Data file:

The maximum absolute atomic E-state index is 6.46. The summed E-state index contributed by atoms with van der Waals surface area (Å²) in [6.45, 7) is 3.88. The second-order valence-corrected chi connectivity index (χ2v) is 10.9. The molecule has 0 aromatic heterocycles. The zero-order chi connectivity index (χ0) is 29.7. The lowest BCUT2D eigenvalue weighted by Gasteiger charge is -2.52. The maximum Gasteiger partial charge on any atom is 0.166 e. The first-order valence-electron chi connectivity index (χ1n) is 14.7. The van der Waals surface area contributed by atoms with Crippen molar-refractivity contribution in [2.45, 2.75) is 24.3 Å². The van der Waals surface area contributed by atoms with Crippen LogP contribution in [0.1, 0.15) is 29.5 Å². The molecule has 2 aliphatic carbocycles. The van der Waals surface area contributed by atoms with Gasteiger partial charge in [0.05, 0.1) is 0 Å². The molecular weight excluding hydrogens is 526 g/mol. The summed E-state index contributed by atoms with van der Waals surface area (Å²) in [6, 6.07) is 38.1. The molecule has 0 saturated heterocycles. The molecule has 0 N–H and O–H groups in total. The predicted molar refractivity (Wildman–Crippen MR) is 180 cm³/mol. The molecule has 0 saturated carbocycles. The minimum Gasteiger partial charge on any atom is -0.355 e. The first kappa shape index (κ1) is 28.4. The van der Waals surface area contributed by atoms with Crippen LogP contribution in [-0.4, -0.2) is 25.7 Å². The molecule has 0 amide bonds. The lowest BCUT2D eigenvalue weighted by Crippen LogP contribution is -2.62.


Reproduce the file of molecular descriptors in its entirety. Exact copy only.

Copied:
The maximum absolute atomic E-state index is 6.46. The summed E-state index contributed by atoms with van der Waals surface area (Å²) in [6.45, 7) is 3.88. The second-order valence-corrected chi connectivity index (χ2v) is 10.9. The molecule has 0 aromatic heterocycles. The zero-order chi connectivity index (χ0) is 29.7. The lowest BCUT2D eigenvalue weighted by Gasteiger charge is -2.52. The maximum Gasteiger partial charge on any atom is 0.166 e. The first-order valence-electron chi connectivity index (χ1n) is 14.7. The van der Waals surface area contributed by atoms with Crippen molar-refractivity contribution in [2.45, 2.75) is 24.3 Å². The van der Waals surface area contributed by atoms with Crippen LogP contribution in [0.1, 0.15) is 29.5 Å². The molecule has 2 aliphatic carbocycles. The van der Waals surface area contributed by atoms with Gasteiger partial charge in [0.05, 0.1) is 0 Å². The molecular weight excluding hydrogens is 526 g/mol. The summed E-state index contributed by atoms with van der Waals surface area (Å²) in [6, 6.07) is 38.1. The molecule has 0 saturated heterocycles. The molecule has 0 N–H and O–H groups in total. The predicted molar refractivity (Wildman–Crippen MR) is 180 cm³/mol. The molecule has 0 saturated carbocycles. The minimum Gasteiger partial charge on any atom is -0.355 e. The first kappa shape index (κ1) is 28.4. The van der Waals surface area contributed by atoms with Crippen LogP contribution in [-0.4, -0.2) is 25.7 Å². The molecule has 0 amide bonds. The lowest BCUT2D eigenvalue weighted by Crippen LogP contribution is -2.62.